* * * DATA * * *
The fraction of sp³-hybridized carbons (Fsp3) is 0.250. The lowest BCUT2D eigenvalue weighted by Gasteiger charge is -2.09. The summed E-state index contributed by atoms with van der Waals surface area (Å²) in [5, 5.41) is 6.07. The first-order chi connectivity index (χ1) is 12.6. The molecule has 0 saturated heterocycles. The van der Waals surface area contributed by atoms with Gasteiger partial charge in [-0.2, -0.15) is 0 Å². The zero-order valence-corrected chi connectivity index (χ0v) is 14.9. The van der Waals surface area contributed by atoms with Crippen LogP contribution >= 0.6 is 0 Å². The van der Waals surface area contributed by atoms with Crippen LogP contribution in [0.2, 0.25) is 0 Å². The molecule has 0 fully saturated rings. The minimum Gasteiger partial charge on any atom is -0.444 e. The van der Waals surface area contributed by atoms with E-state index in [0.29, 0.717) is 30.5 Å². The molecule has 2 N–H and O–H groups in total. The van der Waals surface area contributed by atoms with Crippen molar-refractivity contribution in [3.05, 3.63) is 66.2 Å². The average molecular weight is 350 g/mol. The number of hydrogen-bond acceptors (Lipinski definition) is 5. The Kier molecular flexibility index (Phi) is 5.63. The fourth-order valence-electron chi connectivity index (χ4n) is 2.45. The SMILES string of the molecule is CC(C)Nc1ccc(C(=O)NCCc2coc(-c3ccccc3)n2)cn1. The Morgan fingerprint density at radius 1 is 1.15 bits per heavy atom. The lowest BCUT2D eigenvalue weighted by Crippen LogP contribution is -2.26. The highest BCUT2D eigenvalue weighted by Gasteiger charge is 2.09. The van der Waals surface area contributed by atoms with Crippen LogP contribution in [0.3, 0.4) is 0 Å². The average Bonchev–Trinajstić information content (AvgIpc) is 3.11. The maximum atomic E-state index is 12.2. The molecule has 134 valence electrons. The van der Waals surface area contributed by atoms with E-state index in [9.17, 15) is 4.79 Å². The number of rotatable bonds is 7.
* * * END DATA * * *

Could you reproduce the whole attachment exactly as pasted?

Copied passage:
The fraction of sp³-hybridized carbons (Fsp3) is 0.250. The lowest BCUT2D eigenvalue weighted by Gasteiger charge is -2.09. The summed E-state index contributed by atoms with van der Waals surface area (Å²) in [5, 5.41) is 6.07. The first-order chi connectivity index (χ1) is 12.6. The molecule has 0 saturated heterocycles. The van der Waals surface area contributed by atoms with Gasteiger partial charge in [-0.2, -0.15) is 0 Å². The zero-order valence-corrected chi connectivity index (χ0v) is 14.9. The van der Waals surface area contributed by atoms with Crippen LogP contribution >= 0.6 is 0 Å². The van der Waals surface area contributed by atoms with Crippen LogP contribution in [0.2, 0.25) is 0 Å². The molecule has 0 fully saturated rings. The minimum Gasteiger partial charge on any atom is -0.444 e. The van der Waals surface area contributed by atoms with E-state index in [0.29, 0.717) is 30.5 Å². The molecule has 2 N–H and O–H groups in total. The van der Waals surface area contributed by atoms with Crippen molar-refractivity contribution in [3.05, 3.63) is 66.2 Å². The average molecular weight is 350 g/mol. The number of hydrogen-bond acceptors (Lipinski definition) is 5. The Kier molecular flexibility index (Phi) is 5.63. The fourth-order valence-electron chi connectivity index (χ4n) is 2.45. The SMILES string of the molecule is CC(C)Nc1ccc(C(=O)NCCc2coc(-c3ccccc3)n2)cn1. The Morgan fingerprint density at radius 1 is 1.15 bits per heavy atom. The lowest BCUT2D eigenvalue weighted by Crippen LogP contribution is -2.26. The highest BCUT2D eigenvalue weighted by Gasteiger charge is 2.09. The van der Waals surface area contributed by atoms with Crippen LogP contribution in [0.3, 0.4) is 0 Å². The average Bonchev–Trinajstić information content (AvgIpc) is 3.11. The maximum atomic E-state index is 12.2. The molecule has 134 valence electrons. The van der Waals surface area contributed by atoms with E-state index in [9.17, 15) is 4.79 Å². The number of rotatable bonds is 7.